Thus far, New Delhi has refrained from joining the China “blame game” or the “make China pay” club, but India-China ties are experiencing their own strains of discord under Covid-19. These new and unexpected changes have to be seen in the bigger picture of India-China bilateral relations in the past 70 years.
The critical issue at play is the “trust factor” between India and China, which has long been an undercurrent of India-China relations.
Existing imperatives in China-India relationship
Two key factors underpin India-China relations. First, the protracted border dispute in which an unresolved boundary ignited a war in 1962 and gave rise to intermittent conflicts since then. One of the most recent was a clash between Chinese and Indian soldiers on the border of Sikkim on 10 May. Second, India and China are each other’s key trading partners. Bilateral trade amounted to 639.52 billion RMB (about US$90.24 billion) with a growth rate of 1.6% year-on-year. This complex interaction and interdependence means that India-China relations are conducted under cooperation and competition, if not confrontation, simultaneously.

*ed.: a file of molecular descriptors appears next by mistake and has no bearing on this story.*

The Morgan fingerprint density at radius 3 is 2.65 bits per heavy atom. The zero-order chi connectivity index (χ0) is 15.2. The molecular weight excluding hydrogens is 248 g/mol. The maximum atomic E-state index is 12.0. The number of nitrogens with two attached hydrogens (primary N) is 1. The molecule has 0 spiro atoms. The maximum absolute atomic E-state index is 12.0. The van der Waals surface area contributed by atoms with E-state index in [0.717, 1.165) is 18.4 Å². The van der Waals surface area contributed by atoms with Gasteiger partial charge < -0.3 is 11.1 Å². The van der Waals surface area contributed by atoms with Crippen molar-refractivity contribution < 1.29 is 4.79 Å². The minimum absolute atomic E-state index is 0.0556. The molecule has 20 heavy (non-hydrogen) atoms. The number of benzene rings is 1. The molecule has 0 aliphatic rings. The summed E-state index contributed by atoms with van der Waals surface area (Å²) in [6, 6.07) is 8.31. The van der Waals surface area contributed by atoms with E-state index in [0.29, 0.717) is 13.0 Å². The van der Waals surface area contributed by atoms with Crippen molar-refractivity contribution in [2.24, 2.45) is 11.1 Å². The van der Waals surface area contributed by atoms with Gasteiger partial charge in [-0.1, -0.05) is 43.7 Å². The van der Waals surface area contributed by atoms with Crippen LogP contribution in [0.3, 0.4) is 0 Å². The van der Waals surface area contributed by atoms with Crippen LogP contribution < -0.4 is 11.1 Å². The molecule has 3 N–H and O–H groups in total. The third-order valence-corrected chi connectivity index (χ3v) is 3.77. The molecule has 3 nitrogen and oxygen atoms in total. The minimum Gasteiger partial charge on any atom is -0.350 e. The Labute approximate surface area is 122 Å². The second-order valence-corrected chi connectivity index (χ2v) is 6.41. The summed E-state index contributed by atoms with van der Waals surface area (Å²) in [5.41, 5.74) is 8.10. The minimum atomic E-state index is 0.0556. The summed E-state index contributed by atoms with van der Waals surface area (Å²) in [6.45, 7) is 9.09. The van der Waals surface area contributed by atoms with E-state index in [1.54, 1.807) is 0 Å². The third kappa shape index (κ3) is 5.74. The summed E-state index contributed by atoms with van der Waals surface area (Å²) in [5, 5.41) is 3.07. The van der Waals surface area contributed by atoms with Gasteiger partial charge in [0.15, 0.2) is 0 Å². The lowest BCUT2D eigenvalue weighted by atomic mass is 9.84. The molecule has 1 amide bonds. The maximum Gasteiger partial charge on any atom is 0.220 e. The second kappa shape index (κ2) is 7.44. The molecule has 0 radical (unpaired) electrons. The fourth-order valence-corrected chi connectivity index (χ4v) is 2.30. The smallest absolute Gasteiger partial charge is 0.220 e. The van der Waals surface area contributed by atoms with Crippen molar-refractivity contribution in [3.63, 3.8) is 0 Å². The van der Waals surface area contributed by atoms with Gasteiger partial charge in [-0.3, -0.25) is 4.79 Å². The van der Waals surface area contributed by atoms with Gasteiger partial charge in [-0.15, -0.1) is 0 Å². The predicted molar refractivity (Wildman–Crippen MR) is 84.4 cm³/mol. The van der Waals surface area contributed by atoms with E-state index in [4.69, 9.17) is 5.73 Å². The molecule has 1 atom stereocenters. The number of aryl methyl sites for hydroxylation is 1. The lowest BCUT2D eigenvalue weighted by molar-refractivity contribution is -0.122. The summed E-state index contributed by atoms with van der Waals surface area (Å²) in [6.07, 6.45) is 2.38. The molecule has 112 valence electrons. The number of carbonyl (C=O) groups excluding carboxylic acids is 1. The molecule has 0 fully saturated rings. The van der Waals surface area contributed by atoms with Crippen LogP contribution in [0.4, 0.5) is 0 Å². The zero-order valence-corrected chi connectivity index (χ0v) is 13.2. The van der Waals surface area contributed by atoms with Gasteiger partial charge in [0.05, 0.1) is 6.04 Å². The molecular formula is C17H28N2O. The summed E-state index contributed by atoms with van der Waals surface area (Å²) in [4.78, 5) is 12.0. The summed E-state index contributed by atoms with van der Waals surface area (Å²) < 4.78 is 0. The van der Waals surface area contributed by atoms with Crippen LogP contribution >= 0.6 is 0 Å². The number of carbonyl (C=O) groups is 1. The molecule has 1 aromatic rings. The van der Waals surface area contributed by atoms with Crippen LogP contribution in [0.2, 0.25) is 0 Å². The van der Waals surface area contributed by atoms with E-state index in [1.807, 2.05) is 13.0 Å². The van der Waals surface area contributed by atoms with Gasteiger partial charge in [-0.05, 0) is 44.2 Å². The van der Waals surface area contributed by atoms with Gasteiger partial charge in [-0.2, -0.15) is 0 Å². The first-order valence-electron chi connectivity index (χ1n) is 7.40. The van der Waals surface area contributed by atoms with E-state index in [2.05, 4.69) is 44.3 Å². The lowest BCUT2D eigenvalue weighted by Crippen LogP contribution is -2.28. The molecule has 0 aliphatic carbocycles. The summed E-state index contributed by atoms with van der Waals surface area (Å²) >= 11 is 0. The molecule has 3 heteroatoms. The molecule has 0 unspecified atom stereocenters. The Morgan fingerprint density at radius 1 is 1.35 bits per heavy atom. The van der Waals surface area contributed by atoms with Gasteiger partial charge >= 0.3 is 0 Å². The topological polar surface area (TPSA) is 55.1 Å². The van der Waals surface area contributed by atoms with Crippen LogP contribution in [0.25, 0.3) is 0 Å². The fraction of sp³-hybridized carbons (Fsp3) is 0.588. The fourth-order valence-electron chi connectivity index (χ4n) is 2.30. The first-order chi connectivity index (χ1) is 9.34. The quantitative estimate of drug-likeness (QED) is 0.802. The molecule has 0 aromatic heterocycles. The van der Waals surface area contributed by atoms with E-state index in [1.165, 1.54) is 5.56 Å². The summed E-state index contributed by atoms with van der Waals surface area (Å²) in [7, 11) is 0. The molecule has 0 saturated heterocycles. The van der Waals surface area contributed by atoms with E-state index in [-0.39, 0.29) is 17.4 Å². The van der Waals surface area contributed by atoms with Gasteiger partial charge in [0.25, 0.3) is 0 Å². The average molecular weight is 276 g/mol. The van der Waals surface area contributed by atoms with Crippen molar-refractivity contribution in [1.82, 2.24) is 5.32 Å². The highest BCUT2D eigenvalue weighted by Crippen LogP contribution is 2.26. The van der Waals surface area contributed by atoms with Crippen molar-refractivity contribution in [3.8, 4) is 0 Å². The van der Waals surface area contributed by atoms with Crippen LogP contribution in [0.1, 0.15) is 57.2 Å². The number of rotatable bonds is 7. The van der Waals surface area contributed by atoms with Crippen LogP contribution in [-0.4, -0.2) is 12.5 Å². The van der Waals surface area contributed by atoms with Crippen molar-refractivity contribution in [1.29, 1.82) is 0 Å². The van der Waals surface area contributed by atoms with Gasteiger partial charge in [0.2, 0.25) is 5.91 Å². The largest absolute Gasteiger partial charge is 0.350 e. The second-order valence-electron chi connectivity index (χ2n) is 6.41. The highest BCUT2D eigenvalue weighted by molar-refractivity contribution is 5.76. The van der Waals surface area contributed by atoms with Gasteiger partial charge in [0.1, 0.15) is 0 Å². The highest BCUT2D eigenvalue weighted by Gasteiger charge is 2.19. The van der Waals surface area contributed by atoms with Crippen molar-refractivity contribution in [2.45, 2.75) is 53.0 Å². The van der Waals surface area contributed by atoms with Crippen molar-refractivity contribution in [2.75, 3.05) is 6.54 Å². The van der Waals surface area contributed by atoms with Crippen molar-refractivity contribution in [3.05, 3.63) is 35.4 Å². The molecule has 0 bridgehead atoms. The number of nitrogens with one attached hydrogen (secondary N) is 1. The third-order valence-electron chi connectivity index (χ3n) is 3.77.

India has largely maintained a staunch opposition against joining Beijing’s grand Belt and Road Initiative (BRI).
While economic interdependence demands a cooperative and optimistic partnership, conflicting political interests lead to competitive and pessimistic scenarios. The critical issue at play is the “trust factor” between India and China, which has long been an undercurrent of India-China relations. Competing interests complemented by mutual suspicion of each other’s intentions has increasingly exacerbated the security dilemma between the two neighbours as evident from the existing fault lines.